Death is never an easy subject to get around.
Last month the motorsport world was once again hit by tragedy, IndyCar and ex-F1 British driver Justin Wilson lost his life weeks after his thirty seventh birthday. On Monday 24th August 2015, Wilson succumbed to his injuries and altruistically gave his organs to six people, saving their lives.
Each year, people die while waiting for a transplant. In the course of 2013 alone, over 63,000 million people were placed on the transplant waiting lists of the twenty eight Member States of the European Union. To give a sense of dimension, that is the equivalent number of the current UK population. In that same period 4,100 patients died while waiting for a transplant. This official figure although being a hefty reality to take in, it still is an underestimated figure of deaths due to organ shortage. The reality is that patients that have become too ill to undergo an organ transplant are normally removed from the lists and their later deaths are not noted towards the official figures. The toll of avoidable deaths is then greater than what is widely accepted and unfortunately it is not the only consequence of organ shortages; the less debated subject of the incremental need to subject living donors to surgery and possible complications, is also a direct result of the unavailability of organs. In 2001, for the first time ever, the number of living donors in the US surpassed the number of the deceased ones. But let’s not fool ourselves, although the growth of deceased donors would save many lives and reduce the necessity of submitting so many living donors to surgery, it would not eradicate the need of the latter. The organ recovery and transplantation process is a complex one, involving key factors such as: need/accessibility, timing, compatibility and a network of health professionals at many different levels.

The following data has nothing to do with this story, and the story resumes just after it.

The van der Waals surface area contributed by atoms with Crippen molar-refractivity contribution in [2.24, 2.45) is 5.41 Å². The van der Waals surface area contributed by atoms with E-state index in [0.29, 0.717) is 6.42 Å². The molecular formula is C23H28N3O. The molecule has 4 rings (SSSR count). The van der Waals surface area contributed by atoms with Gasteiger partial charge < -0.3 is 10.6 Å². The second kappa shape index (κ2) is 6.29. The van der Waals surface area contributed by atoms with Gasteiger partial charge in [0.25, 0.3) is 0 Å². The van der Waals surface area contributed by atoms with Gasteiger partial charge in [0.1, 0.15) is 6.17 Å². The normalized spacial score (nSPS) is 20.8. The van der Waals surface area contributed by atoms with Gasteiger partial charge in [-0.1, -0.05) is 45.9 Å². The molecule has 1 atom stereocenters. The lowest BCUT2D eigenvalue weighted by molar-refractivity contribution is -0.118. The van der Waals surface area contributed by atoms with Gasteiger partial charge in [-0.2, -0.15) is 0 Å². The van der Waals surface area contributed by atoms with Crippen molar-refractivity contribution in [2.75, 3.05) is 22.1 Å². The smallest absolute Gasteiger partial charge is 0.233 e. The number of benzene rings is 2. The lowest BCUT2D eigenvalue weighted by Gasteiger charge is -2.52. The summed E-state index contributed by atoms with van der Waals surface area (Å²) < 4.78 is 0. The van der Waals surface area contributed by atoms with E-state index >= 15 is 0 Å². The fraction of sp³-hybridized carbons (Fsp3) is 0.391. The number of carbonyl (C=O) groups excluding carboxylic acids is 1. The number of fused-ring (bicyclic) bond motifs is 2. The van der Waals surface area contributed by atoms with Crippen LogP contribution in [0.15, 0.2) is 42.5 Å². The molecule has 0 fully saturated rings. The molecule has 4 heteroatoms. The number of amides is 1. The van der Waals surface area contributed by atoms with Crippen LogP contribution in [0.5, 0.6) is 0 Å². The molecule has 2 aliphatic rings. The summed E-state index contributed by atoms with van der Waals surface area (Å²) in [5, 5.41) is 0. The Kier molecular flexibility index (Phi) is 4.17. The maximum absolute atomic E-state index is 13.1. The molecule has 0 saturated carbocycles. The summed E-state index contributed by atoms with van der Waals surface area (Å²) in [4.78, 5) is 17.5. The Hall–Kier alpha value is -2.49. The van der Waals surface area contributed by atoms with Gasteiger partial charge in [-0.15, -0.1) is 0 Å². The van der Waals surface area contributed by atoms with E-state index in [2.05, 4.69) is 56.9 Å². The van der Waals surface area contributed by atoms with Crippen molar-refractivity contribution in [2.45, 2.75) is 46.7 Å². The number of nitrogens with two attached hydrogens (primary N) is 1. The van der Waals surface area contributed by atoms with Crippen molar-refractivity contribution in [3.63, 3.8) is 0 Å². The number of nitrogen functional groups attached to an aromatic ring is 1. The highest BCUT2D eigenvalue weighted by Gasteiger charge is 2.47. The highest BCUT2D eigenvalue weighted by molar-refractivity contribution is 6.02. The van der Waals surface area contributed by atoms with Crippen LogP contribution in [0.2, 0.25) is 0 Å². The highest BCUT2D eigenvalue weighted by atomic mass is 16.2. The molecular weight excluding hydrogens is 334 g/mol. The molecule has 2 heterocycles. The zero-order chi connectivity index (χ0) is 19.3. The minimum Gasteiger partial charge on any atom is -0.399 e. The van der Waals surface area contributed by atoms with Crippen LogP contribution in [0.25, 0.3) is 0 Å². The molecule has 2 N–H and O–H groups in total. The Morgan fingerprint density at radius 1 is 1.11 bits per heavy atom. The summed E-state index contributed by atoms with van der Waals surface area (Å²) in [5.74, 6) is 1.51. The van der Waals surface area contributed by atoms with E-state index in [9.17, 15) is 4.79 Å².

Also, the laws around donation vary from country to country, allowing potential donors to permit or refuse donation, or give this choice to the relatives. While in some countries, such as the UK, the potential donor has to register to be a donor (opt-in), in others, like Portugal, the register is, for people that wish to be a non-donor (opt-out). Spain is another example of opt-out system, but even though the presumed consent is in place, the families are still consulted and have the last say prior any organ recovery (presumed consent in theory, but informed consent in practice).
Many argue that a system of opt-out would be the solution for the organ shortages; however Spain, the world leader in organ donations, claims that the real difference was felt after the professionalization of its medical sphere with implantation of intensive care specialists as transplant coordinators in each hospital. This was also noted at a smaller scale in Portugal, where the opt-out system implemented in 1993 had a small impact in the numbers of donors, contrasting to what happened in 2009 when the number of deceased donors escalated, after the 2008 system restructure and designation of one hospital donation coordinator per hospital with appropriate facilities.